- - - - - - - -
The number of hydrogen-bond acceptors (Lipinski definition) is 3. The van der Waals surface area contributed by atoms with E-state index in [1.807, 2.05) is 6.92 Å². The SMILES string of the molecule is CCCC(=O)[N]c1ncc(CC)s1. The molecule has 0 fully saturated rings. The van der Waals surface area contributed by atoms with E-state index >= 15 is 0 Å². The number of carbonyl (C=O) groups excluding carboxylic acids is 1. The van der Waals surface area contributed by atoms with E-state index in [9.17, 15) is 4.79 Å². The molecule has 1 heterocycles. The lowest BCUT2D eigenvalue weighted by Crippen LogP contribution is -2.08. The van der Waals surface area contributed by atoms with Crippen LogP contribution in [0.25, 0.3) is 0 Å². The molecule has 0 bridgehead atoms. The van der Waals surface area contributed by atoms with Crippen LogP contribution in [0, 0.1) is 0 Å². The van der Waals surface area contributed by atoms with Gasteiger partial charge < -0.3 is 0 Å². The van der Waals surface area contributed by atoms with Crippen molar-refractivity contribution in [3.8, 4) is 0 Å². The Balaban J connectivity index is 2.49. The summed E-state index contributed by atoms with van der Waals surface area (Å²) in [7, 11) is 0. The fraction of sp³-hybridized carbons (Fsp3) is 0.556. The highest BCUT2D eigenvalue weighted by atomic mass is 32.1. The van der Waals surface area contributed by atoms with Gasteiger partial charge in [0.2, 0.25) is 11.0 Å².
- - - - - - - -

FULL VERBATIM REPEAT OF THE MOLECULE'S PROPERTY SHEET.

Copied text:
The number of hydrogen-bond acceptors (Lipinski definition) is 3. The van der Waals surface area contributed by atoms with E-state index in [1.807, 2.05) is 6.92 Å². The SMILES string of the molecule is CCCC(=O)[N]c1ncc(CC)s1. The molecule has 0 fully saturated rings. The van der Waals surface area contributed by atoms with E-state index >= 15 is 0 Å². The number of carbonyl (C=O) groups excluding carboxylic acids is 1. The van der Waals surface area contributed by atoms with E-state index in [9.17, 15) is 4.79 Å². The molecule has 1 heterocycles. The lowest BCUT2D eigenvalue weighted by Crippen LogP contribution is -2.08. The van der Waals surface area contributed by atoms with Crippen LogP contribution in [0.25, 0.3) is 0 Å². The molecule has 0 bridgehead atoms. The van der Waals surface area contributed by atoms with Crippen LogP contribution in [0, 0.1) is 0 Å². The van der Waals surface area contributed by atoms with Gasteiger partial charge < -0.3 is 0 Å². The van der Waals surface area contributed by atoms with Crippen molar-refractivity contribution in [3.8, 4) is 0 Å². The Balaban J connectivity index is 2.49. The summed E-state index contributed by atoms with van der Waals surface area (Å²) in [7, 11) is 0. The fraction of sp³-hybridized carbons (Fsp3) is 0.556. The highest BCUT2D eigenvalue weighted by atomic mass is 32.1. The van der Waals surface area contributed by atoms with Gasteiger partial charge in [0.2, 0.25) is 11.0 Å².